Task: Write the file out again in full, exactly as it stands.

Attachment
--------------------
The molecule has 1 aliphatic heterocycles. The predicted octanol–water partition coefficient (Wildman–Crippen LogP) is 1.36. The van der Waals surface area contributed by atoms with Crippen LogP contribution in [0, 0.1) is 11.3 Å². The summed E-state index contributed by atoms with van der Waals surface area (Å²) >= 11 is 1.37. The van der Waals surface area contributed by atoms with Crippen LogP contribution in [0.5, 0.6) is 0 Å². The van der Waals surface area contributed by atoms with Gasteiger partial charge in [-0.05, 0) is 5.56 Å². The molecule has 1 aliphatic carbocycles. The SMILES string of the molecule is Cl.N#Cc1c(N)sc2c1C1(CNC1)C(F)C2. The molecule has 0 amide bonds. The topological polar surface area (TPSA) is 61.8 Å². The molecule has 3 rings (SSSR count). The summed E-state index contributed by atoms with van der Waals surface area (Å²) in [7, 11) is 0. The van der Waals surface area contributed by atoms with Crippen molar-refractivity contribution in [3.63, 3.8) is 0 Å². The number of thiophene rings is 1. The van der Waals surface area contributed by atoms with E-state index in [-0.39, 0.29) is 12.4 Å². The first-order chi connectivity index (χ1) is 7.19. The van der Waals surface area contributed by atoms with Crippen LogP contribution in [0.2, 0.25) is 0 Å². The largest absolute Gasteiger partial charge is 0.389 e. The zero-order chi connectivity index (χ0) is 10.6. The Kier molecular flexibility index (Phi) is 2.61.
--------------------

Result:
The molecule has 1 aliphatic heterocycles. The predicted octanol–water partition coefficient (Wildman–Crippen LogP) is 1.36. The van der Waals surface area contributed by atoms with Crippen LogP contribution in [0, 0.1) is 11.3 Å². The summed E-state index contributed by atoms with van der Waals surface area (Å²) >= 11 is 1.37. The van der Waals surface area contributed by atoms with Crippen LogP contribution in [0.5, 0.6) is 0 Å². The van der Waals surface area contributed by atoms with Gasteiger partial charge in [-0.05, 0) is 5.56 Å². The molecule has 1 aliphatic carbocycles. The SMILES string of the molecule is Cl.N#Cc1c(N)sc2c1C1(CNC1)C(F)C2. The molecule has 0 amide bonds. The topological polar surface area (TPSA) is 61.8 Å². The molecule has 3 rings (SSSR count). The summed E-state index contributed by atoms with van der Waals surface area (Å²) in [7, 11) is 0. The van der Waals surface area contributed by atoms with Crippen molar-refractivity contribution in [3.63, 3.8) is 0 Å². The number of thiophene rings is 1. The van der Waals surface area contributed by atoms with E-state index in [-0.39, 0.29) is 12.4 Å². The first-order chi connectivity index (χ1) is 7.19. The van der Waals surface area contributed by atoms with Crippen LogP contribution in [0.2, 0.25) is 0 Å². The largest absolute Gasteiger partial charge is 0.389 e. The zero-order chi connectivity index (χ0) is 10.6. The Kier molecular flexibility index (Phi) is 2.61.